By Martin Patience
BBC News, Tel Aviv
They came from across the country and the political spectrum.
Past protests in Tel Aviv have led to major political change
The young mixed with the old.
But they all agreed on one thing - Israeli Prime Minister Ehud Olmert must go.
In Tel Aviv's Rabin Square tens of thousands of Israelis gathered on Thursday night in a show of people power to maintain the pressure on the deeply unpopular Mr Olmert.
Even by Israeli standards, Mr Olmert has suffered a bruising few days in politics.
An interim report published on Monday into the government's handling of last summer's war in Lebanon heaped criticism upon the prime minister.
But in spite of dismal poll ratings, Mr Olmert has decided to try and weather the political hurricane.
'Failures, Go Home'
With this in mind, the demonstrators gathered here tonight impatient for change.
"You serve the people, the people don't serve you," the father of a soldier killed in the conflict said from a stage in the square, a huge banner reading "Failures, Go Home" behind him.
"Resign Now," the crowd chanted in reply.
Organisers decided not to allow politicians to address the protest to give the gathering a grassroots nature, said Uzi Dayan, a retired general and a main speaker.
But there were barbs hurled at both the prime minister and Defence Minister Amir Peretz who, until now, has also resisted calls to resign.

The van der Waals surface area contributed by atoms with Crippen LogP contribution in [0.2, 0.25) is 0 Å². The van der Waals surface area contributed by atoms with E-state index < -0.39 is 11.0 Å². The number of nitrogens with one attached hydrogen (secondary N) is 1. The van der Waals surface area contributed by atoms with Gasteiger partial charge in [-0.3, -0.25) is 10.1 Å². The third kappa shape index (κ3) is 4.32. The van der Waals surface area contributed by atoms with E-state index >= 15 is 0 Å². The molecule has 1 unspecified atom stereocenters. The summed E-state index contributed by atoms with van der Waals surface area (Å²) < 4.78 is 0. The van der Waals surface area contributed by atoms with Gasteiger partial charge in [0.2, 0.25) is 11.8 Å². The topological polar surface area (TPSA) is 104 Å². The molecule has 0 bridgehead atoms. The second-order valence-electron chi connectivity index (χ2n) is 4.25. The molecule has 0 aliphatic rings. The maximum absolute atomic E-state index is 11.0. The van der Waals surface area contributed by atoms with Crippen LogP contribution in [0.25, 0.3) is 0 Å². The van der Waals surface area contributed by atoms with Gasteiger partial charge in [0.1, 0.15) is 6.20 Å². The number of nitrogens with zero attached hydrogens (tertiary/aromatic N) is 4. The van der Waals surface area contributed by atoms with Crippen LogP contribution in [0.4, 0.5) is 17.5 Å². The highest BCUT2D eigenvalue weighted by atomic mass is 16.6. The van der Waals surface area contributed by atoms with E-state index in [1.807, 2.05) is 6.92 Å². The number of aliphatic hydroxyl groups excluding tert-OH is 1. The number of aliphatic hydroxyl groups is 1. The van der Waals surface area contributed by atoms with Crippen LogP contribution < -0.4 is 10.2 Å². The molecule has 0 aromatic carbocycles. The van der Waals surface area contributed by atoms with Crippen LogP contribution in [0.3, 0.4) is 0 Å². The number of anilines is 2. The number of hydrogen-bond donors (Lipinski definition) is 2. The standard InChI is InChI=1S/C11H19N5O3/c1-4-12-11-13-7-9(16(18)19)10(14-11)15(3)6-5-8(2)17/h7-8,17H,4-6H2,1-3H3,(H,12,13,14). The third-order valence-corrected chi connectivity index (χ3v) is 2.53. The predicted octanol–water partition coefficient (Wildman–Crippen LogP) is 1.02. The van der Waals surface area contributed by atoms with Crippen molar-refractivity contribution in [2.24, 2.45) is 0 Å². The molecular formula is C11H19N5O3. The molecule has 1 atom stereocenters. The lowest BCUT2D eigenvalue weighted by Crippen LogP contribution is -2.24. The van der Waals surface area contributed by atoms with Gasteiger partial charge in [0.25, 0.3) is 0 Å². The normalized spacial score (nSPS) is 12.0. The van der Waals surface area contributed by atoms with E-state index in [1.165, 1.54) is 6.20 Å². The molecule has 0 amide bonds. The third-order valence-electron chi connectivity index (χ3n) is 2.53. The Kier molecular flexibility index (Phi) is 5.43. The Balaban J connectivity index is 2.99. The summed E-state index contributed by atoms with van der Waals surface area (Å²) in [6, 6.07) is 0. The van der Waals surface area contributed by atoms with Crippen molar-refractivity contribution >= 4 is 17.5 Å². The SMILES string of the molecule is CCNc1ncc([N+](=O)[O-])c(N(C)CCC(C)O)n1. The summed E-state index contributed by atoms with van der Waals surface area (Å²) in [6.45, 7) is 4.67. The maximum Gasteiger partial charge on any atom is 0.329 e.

One of the protesters Ronan Shovil, 26, postponed his honeymoon after being called up as an army reservist during last summer's war.
"They [the government] took our lives for granted," he said. "The way they managed the war was a disgrace.
"My reserve duty was not just about Lebanon. It also means coming to this square to help kick out the government."
Another protester Roger Suid, 69, a chemical engineer said, "We need to wake up the people. For too long we have been sleeping. Now we have a chance to take back our government."
For many Israelis, the 34-day war was perceived as a failure because the two main objectives set out by Mr Olmert were not achieved: returning the two kidnapped soldiers and crushing the Islamic militant group Hezbollah.
In the month after the war there were a series of protests by bereaved families and reservist soldiers.
But these petered out after a commission, which published the report this week, was established to investigate the handling of the war.
Past protests in Tel Aviv have led to major political change.
Following the 1973 Middle East war, demonstrations in Tel Aviv helped topple then Israeli Prime Minister Golda Meir and Defence Minister Moshe Dayan, who were regarded as having bungled the conflict.
While most Israelis want Mr Olmert to resign, many will tell you that there is no obvious successor.
For now, the demonstrators in Tel Aviv are united.
But when asked who should be the next prime minister, many said they did not want to answer the question.
If Mr Olmert resigns, then that is bound to change.